From Seeking Alpha:
Chesapeake Energy's (NYSE:CHK) credit ratios continue to not improve. Put another way, Chesapeake has failed to deleverage - despite reducing net debt by dollar volume. This is also despite costly financial engineering; which has seen the junior tranches of the capital structure further primed and all but abandoned in a comprehensive usurping of enterprise collateral. In fact, despite all this, Chesapeake's credit ratios continue to deteriorate. Yes, deteriorate. They have been for several quarters now, sequentially.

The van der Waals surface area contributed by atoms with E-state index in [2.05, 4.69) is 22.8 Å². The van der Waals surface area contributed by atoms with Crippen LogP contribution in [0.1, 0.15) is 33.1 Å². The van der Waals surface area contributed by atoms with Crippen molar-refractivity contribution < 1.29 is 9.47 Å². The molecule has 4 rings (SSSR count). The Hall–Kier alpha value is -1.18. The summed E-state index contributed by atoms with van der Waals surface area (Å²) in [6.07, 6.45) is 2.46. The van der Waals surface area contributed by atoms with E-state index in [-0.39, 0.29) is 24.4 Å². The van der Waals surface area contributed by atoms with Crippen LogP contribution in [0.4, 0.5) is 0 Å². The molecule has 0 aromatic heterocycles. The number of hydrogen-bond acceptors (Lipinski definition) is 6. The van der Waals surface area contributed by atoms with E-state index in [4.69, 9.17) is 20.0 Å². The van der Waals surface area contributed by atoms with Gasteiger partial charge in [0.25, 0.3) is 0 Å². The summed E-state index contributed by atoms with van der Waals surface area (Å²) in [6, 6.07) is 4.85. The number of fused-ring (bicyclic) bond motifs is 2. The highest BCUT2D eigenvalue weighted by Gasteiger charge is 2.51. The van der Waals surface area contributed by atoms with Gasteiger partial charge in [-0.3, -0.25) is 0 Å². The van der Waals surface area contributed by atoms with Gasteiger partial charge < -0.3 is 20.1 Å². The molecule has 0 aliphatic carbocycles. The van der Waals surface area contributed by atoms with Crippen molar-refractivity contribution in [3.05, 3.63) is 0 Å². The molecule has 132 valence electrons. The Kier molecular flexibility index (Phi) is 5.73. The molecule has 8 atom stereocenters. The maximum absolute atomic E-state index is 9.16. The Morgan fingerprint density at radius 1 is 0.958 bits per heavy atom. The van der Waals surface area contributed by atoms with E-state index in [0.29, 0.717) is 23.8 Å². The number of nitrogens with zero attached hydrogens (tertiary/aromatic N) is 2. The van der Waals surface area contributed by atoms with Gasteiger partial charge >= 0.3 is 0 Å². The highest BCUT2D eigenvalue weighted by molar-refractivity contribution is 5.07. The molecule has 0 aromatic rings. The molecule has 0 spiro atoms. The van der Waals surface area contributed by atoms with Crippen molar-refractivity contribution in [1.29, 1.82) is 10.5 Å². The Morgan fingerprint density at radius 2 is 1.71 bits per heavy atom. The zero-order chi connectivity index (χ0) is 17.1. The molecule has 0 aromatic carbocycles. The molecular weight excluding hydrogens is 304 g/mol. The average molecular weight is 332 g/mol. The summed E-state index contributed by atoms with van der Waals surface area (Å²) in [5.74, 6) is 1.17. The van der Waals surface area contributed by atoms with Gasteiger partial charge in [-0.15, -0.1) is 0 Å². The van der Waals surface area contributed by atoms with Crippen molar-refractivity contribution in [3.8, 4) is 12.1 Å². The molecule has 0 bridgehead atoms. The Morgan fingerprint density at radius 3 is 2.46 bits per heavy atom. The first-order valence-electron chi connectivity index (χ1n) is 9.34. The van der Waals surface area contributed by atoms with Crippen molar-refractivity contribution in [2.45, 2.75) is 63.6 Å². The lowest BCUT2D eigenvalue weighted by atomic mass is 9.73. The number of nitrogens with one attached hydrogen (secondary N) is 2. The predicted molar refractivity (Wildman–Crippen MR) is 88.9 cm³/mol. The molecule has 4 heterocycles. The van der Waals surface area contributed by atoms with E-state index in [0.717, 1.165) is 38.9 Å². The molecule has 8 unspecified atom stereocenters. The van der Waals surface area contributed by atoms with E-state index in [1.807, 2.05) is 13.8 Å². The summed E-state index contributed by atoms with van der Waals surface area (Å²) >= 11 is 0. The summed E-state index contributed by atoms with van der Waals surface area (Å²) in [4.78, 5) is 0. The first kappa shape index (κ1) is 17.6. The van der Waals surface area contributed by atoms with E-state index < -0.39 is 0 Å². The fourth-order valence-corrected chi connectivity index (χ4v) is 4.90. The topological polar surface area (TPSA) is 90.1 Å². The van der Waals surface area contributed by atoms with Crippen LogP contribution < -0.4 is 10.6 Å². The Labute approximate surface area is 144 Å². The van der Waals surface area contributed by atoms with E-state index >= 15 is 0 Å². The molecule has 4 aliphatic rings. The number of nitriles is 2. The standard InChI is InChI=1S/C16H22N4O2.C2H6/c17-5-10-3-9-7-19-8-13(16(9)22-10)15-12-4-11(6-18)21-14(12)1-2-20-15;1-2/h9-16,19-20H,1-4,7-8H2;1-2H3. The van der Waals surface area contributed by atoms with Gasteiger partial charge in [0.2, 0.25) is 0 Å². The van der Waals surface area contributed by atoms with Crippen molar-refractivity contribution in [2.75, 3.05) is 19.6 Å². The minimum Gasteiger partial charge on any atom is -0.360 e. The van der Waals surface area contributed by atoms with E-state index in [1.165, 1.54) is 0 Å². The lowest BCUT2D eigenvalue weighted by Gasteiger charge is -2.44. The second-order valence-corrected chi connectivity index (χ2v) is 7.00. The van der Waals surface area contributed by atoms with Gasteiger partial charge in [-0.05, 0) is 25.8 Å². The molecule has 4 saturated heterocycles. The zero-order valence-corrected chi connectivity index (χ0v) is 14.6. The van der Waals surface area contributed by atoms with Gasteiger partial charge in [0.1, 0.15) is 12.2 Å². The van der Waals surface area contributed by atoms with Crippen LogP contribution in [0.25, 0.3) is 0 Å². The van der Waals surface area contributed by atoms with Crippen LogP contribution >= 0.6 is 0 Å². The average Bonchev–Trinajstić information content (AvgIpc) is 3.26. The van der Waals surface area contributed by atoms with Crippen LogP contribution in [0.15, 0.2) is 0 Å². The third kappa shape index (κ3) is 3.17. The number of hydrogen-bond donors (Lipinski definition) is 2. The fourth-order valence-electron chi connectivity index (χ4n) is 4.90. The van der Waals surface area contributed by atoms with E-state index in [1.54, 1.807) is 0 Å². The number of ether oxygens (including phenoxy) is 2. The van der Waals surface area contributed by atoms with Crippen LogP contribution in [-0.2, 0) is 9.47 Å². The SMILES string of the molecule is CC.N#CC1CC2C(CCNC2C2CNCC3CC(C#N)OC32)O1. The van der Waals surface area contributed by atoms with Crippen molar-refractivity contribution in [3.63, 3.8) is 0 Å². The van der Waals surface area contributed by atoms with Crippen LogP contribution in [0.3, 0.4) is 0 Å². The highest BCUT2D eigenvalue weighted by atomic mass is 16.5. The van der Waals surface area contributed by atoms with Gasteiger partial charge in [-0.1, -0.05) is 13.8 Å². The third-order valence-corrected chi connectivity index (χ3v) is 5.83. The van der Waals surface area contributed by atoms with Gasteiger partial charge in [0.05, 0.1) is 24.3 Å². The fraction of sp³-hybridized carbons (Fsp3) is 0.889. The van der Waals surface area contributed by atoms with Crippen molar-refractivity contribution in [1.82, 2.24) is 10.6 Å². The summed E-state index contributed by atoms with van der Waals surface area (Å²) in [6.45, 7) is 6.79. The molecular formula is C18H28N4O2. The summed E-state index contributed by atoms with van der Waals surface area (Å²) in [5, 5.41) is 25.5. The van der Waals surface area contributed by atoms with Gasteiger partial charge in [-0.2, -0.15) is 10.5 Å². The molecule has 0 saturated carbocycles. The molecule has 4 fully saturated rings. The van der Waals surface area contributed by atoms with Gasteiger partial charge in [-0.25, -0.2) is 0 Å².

That Chesapeake's credit ratios continue to deteriorate is a scary realization for those long any junior exposure - specifically, the last-in-seniority equity class. This is something I've been watching for a while now. In this note, I'll reiterate and update. First though, I should lay out some housekeeping items.
The revenue numbers in the data visuals below are NOT taken from SEC filings but from Thomson Reuters' I/B/E/S and Reuters Fundamentals. What's the difference? These historical numbers include analysts' adjustments (with the forward-looking estimates being just that, estimates). Therefore, they may not match reported GAAP/IFRS numbers. Why would Thomson Reuters' I/B/E/S, Reuters Fundamentals, et al., prefer to use these "adjusted" figures rather than "as reported" figures? Using the adjusted figures gives a cleaner read on progressive fundamentals.Read more by clicking here.
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